​Sustainability and food waste were hot topics during the tour and one more area I’ve been doing some soul searching on.  Did you know that 40% of all food we produce in the United States ends up in a landfill? Although food waste comes from many sources, our homes are the most frequent culprit. The average consumer wastes 300 pounds of food annually and I know I can do a better job of minimizing food waste in my own house by eating more leftovers, purchasing less food, starting to compost and also purchasing more canned foods. Not only do canned foods help minimize wasted food with their more generous expiration date, they also can give confidence in terms of seasonality (many of us don’t know what’s in season or not) and you can have faith in their production regarding efficiency and sustainability practices! I was blown away at all that’s being done at the Pacific Coast Producers canneries and how every single part of the fruit or vegetable is used. Even if it’s used to water grass that will feed livestock, it’s used- there is very little to no waste happening with the production of these canned foods! 
I recognize these experiences I’m sharing with you are likely ones most folks won’t experience first hand. I wish my family, friends, clients and every consumer could visit these farms and watch gorgeous produce make it’s way to a cannery to be preserved for the years to come, but I know that isn’t the case. I hope these personal snippets will inspire you to keep canned fruits and vegetables in your pantry and not only use them as a last resort! We ALL need more fruits and veggies in our life and canned foods are one of the easiest ways to help us get closer to the minimum 5 servings a day we all need! Thanks for letting me share my heart about this special trip!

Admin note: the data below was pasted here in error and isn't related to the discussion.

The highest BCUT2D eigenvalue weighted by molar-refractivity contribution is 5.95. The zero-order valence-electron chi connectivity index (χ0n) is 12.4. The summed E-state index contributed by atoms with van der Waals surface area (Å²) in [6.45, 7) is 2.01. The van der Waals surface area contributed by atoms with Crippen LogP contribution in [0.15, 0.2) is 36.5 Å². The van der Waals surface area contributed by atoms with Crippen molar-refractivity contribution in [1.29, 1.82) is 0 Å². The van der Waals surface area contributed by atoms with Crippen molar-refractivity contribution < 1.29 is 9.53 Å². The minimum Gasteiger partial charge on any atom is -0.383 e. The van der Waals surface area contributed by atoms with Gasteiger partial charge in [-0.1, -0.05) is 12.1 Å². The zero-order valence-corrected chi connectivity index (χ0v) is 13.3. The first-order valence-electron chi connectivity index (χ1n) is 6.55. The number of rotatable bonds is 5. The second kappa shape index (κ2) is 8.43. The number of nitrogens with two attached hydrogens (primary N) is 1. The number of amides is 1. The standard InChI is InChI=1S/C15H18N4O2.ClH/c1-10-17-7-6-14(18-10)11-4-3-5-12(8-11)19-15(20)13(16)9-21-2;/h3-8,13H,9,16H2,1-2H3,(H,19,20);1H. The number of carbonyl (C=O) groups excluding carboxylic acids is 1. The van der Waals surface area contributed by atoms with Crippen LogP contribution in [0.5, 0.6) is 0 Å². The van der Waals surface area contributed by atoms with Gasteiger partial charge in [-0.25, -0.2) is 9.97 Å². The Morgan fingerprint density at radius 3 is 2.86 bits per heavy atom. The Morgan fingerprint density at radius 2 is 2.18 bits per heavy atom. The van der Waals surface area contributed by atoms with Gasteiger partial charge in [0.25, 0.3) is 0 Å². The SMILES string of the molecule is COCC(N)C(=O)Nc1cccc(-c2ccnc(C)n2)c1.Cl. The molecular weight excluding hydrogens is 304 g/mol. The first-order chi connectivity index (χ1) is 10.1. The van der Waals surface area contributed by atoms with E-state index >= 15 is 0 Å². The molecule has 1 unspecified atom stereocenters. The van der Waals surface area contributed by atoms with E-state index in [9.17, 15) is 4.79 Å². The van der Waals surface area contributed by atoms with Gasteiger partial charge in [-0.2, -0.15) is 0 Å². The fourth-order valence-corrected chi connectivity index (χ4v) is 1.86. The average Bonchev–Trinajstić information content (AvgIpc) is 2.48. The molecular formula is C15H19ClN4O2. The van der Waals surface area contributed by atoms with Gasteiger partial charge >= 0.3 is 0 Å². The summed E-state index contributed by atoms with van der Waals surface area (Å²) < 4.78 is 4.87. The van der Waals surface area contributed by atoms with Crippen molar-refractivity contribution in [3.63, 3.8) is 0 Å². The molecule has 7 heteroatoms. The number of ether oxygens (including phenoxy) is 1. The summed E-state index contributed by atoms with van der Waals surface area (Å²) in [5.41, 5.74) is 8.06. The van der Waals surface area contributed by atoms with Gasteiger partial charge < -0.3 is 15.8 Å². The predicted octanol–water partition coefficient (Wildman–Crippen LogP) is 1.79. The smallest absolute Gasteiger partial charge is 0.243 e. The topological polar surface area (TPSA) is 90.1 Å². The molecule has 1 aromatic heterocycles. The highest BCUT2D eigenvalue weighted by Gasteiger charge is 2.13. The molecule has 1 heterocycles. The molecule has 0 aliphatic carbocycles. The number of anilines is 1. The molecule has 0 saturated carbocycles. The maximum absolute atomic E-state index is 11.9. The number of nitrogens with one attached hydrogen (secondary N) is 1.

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22 Responses

  1. It is interesting to learn from the farm to the product (canned or frozen or packaged…) Like you, I never really put much thought into canned produce – I generally buy fresh or frozen. It’s great to have this info.

    1. Thank you, Lauren! Appreciate you chiming in about sharing similar thoughts about the farm to can concept! So grateful I have a better picture and connection with this now. Thanks again for your thoughtful comment!

  2. I tell my clients that whichever way they are going to eat the most veggies is the best way – fresh, frozen, canned, raw, cooked – just eat them!!

    1. Good call, Whitney! I’ve always done the same, but guilty of possibly ranking them when now I see them more in an equal light! Thanks so much for stopping by!

  3. I must admit that I feel the same disconnect between canned fruits and veggies and their source of origin! This was a great post, very information and such beautiful pictures!

    1. Thank you so much, Brynn! I’m so grateful for the experience that really helped me tell a meaningful story about canned fruits and veggies!

  4. Great post Shannon! I always love visiting farms, and seeing how dedicated the farmers and their family’s are. Looks like you had a wonderful trip!

    1. Thank you, EA! Yes, it was such a lovely trip. A lot of fun, but also a wonderful educational experience! Meeting the farmers and seeing the fruits of their labor (literally) is just the best!